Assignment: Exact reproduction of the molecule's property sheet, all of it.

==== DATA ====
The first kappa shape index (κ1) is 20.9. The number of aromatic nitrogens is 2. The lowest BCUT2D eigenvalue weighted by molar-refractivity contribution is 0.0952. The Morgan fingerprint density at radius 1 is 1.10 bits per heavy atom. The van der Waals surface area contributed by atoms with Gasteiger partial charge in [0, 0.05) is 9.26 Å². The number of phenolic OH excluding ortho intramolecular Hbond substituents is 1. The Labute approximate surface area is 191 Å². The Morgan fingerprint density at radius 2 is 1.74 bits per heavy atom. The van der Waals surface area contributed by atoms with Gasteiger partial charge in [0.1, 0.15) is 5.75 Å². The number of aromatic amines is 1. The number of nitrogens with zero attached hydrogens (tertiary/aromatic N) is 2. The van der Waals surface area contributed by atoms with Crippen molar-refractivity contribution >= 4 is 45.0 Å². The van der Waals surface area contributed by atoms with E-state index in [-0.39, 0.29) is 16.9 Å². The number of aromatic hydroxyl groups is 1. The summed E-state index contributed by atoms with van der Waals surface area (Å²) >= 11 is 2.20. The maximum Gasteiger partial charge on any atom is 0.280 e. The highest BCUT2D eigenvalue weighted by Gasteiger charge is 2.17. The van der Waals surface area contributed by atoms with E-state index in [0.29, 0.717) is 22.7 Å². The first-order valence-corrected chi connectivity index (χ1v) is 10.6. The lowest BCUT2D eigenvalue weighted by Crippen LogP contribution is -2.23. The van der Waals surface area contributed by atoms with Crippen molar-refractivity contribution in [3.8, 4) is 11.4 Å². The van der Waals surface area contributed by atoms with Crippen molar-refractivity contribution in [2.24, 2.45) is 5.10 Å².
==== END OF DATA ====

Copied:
The first kappa shape index (κ1) is 20.9. The number of aromatic nitrogens is 2. The lowest BCUT2D eigenvalue weighted by molar-refractivity contribution is 0.0952. The Morgan fingerprint density at radius 1 is 1.10 bits per heavy atom. The van der Waals surface area contributed by atoms with Gasteiger partial charge in [0, 0.05) is 9.26 Å². The number of phenolic OH excluding ortho intramolecular Hbond substituents is 1. The Labute approximate surface area is 191 Å². The Morgan fingerprint density at radius 2 is 1.74 bits per heavy atom. The van der Waals surface area contributed by atoms with Gasteiger partial charge in [0.1, 0.15) is 5.75 Å². The number of aromatic amines is 1. The number of nitrogens with zero attached hydrogens (tertiary/aromatic N) is 2. The van der Waals surface area contributed by atoms with Crippen molar-refractivity contribution >= 4 is 45.0 Å². The van der Waals surface area contributed by atoms with E-state index in [-0.39, 0.29) is 16.9 Å². The number of aromatic hydroxyl groups is 1. The summed E-state index contributed by atoms with van der Waals surface area (Å²) >= 11 is 2.20. The maximum Gasteiger partial charge on any atom is 0.280 e. The highest BCUT2D eigenvalue weighted by Gasteiger charge is 2.17. The van der Waals surface area contributed by atoms with E-state index in [0.29, 0.717) is 22.7 Å². The first-order valence-corrected chi connectivity index (χ1v) is 10.6. The lowest BCUT2D eigenvalue weighted by Crippen LogP contribution is -2.23. The van der Waals surface area contributed by atoms with Crippen molar-refractivity contribution in [3.8, 4) is 11.4 Å². The van der Waals surface area contributed by atoms with Crippen molar-refractivity contribution in [2.24, 2.45) is 5.10 Å².